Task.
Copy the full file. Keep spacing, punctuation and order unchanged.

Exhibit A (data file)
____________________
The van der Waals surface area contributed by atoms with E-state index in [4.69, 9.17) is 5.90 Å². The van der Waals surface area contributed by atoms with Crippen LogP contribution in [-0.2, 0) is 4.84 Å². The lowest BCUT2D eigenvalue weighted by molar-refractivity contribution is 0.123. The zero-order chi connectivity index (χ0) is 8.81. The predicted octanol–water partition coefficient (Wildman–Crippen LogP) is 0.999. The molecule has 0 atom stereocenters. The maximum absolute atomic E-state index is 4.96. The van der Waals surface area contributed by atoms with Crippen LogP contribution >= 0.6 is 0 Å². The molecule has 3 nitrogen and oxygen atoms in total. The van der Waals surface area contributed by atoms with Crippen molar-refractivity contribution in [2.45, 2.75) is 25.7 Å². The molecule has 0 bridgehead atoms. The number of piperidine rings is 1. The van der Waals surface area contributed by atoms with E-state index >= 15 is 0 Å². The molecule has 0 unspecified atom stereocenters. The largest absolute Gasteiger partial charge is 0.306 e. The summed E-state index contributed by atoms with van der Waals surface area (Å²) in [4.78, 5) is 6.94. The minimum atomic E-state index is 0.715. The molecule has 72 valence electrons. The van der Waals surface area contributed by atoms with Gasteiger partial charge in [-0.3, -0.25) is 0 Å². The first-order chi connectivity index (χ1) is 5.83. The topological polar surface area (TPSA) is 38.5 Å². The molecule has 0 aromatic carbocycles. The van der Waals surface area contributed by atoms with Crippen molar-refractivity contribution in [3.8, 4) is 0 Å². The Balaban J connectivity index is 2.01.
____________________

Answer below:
The van der Waals surface area contributed by atoms with E-state index in [4.69, 9.17) is 5.90 Å². The van der Waals surface area contributed by atoms with Crippen LogP contribution in [-0.2, 0) is 4.84 Å². The lowest BCUT2D eigenvalue weighted by molar-refractivity contribution is 0.123. The zero-order chi connectivity index (χ0) is 8.81. The predicted octanol–water partition coefficient (Wildman–Crippen LogP) is 0.999. The molecule has 0 atom stereocenters. The maximum absolute atomic E-state index is 4.96. The van der Waals surface area contributed by atoms with Crippen LogP contribution >= 0.6 is 0 Å². The molecule has 3 nitrogen and oxygen atoms in total. The van der Waals surface area contributed by atoms with Crippen molar-refractivity contribution in [2.45, 2.75) is 25.7 Å². The molecule has 0 bridgehead atoms. The number of piperidine rings is 1. The van der Waals surface area contributed by atoms with E-state index >= 15 is 0 Å². The molecule has 0 unspecified atom stereocenters. The largest absolute Gasteiger partial charge is 0.306 e. The summed E-state index contributed by atoms with van der Waals surface area (Å²) in [4.78, 5) is 6.94. The minimum atomic E-state index is 0.715. The molecule has 72 valence electrons. The van der Waals surface area contributed by atoms with Gasteiger partial charge in [-0.3, -0.25) is 0 Å². The first-order chi connectivity index (χ1) is 5.83. The topological polar surface area (TPSA) is 38.5 Å². The molecule has 0 aromatic carbocycles. The van der Waals surface area contributed by atoms with Crippen molar-refractivity contribution in [3.8, 4) is 0 Å². The Balaban J connectivity index is 2.01.